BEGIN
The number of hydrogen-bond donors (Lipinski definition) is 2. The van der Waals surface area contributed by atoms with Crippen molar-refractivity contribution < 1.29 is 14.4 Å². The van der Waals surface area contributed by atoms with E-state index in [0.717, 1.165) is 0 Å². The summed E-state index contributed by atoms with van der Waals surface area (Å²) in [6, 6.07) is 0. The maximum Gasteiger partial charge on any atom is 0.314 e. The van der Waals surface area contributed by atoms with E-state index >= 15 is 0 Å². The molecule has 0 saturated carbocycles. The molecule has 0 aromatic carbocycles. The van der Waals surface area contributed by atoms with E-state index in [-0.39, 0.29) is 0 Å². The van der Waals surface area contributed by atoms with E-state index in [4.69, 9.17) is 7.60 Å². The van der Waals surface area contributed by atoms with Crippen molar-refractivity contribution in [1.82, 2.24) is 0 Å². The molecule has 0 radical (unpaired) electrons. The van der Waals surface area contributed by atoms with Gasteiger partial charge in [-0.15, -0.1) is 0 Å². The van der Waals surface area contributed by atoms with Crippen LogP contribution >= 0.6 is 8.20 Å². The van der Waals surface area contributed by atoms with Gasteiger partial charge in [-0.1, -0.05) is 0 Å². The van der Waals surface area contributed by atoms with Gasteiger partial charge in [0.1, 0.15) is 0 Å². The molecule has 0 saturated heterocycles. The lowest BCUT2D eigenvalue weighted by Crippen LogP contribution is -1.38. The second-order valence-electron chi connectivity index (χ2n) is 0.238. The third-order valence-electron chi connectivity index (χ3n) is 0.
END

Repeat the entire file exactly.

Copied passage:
The number of hydrogen-bond donors (Lipinski definition) is 2. The van der Waals surface area contributed by atoms with Crippen molar-refractivity contribution < 1.29 is 14.4 Å². The van der Waals surface area contributed by atoms with E-state index in [0.717, 1.165) is 0 Å². The summed E-state index contributed by atoms with van der Waals surface area (Å²) in [6, 6.07) is 0. The maximum Gasteiger partial charge on any atom is 0.314 e. The van der Waals surface area contributed by atoms with E-state index >= 15 is 0 Å². The molecule has 0 saturated carbocycles. The molecule has 0 aromatic carbocycles. The van der Waals surface area contributed by atoms with E-state index in [-0.39, 0.29) is 0 Å². The van der Waals surface area contributed by atoms with E-state index in [4.69, 9.17) is 7.60 Å². The van der Waals surface area contributed by atoms with Crippen molar-refractivity contribution in [1.82, 2.24) is 0 Å². The molecule has 0 radical (unpaired) electrons. The van der Waals surface area contributed by atoms with Gasteiger partial charge in [-0.15, -0.1) is 0 Å². The van der Waals surface area contributed by atoms with Crippen LogP contribution >= 0.6 is 8.20 Å². The van der Waals surface area contributed by atoms with Gasteiger partial charge in [-0.1, -0.05) is 0 Å². The van der Waals surface area contributed by atoms with Gasteiger partial charge in [0.1, 0.15) is 0 Å². The molecule has 0 saturated heterocycles. The lowest BCUT2D eigenvalue weighted by Crippen LogP contribution is -1.38. The second-order valence-electron chi connectivity index (χ2n) is 0.238. The third-order valence-electron chi connectivity index (χ3n) is 0.